This interactive presentation contains the latest oil & gas production data through June from all 13,628 horizontal wells in North Dakota that started production since 2005.
June oil production in North Dakota came in at 1,246 kbo/d, after a month-on-month drop of ~1.5%.
As shown in the below graph, wells that started production since 2017 contributed about half of total oil production in June.
If you switch to gas, you’ll see that natural gas production has risen strongly in North Dakota in the past 1.5 years.
In the ‘Well status’ overview the historical status of all these wells can be seen. The bottom graph there shows that in June just over 1,200 horizontal wells (9% of total) produced more than 200 bo/d, which was good for more than half of total oil production. About 60% of the wells are now at a rate below 50 bo/d.
Of the leading operators, only ConocoPhillips set a new record in June, at just below 100 thousand barrels of oil per day. Continental Resources, although still in the lead, has not drilled many additional wells in the past 1.5 years, and has now depleted its DUC count by half since March last year.
The ‘Advanced Insights’ presentation is displayed below:
This “Ultimate recovery” overview shows how all these horizontal wells are heading towards their ultimate recovery, with wells grouped by the quarter in which production started. Here you can see that on average initial well performance has improved since 2015. However, you can now also find areas where it has actually fallen.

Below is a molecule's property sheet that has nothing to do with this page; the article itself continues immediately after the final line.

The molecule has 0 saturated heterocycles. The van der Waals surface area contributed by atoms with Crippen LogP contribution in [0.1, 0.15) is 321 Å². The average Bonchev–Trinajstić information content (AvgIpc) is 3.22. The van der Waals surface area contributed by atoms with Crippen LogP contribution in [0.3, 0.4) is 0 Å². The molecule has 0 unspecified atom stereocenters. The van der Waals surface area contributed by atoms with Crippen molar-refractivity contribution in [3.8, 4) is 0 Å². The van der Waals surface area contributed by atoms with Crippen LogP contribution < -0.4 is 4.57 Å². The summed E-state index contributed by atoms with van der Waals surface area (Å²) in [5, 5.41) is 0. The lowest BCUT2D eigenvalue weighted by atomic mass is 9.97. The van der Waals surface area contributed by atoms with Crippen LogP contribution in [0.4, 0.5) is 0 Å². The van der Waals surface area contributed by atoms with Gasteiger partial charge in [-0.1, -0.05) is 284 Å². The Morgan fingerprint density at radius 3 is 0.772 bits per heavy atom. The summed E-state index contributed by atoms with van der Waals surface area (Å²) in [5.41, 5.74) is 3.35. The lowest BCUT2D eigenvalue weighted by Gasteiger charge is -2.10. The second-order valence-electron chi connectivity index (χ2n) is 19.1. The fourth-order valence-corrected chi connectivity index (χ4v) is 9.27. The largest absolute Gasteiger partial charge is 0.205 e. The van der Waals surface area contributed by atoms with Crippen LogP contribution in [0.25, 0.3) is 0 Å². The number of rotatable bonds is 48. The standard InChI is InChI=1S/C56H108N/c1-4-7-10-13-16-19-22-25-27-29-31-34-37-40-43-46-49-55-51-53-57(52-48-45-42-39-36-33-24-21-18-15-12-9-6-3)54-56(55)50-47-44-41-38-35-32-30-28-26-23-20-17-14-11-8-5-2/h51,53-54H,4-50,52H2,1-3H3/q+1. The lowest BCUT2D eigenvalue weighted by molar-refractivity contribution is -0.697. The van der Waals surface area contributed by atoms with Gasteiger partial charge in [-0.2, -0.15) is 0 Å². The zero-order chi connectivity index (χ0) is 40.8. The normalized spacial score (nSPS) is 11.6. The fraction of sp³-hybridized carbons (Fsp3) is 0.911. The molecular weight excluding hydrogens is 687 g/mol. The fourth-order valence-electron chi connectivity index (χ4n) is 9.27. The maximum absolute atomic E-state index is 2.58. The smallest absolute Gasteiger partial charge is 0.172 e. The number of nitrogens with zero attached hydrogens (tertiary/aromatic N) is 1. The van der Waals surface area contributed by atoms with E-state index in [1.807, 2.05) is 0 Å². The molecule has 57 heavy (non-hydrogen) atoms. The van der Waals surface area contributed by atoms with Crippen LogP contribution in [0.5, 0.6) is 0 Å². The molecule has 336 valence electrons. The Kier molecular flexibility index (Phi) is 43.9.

An interesting case is Oasis. If you select only this operator (in the ‘Operator’ selection), you can see that the shape of the decline has changed radically for recent wells; although they started at a high initial flow rate, after about 8 months on production the decline is steeper than seen before. It may well be that these wells will eventually recover less oil than many of its earlier wells.
Next week I plan to have a post on the Marcellus, followed by one on the Permian.
If you want to have always access to the latest data for all states, please consider our online analytics service, which was just launched. Besides being able to see all the individual horizontal wells, it also allows you to analyze trends in lateral lengths and proppant loadings. You can find more information, including the possibility to request a free trial, here on our products page.
For these presentations, I used data gathered from the following sources:
- DMR of North Dakota. These presentations only show the production from horizontal wells; a small amount (about 30 kbo/d) is produced from conventional vertical wells.
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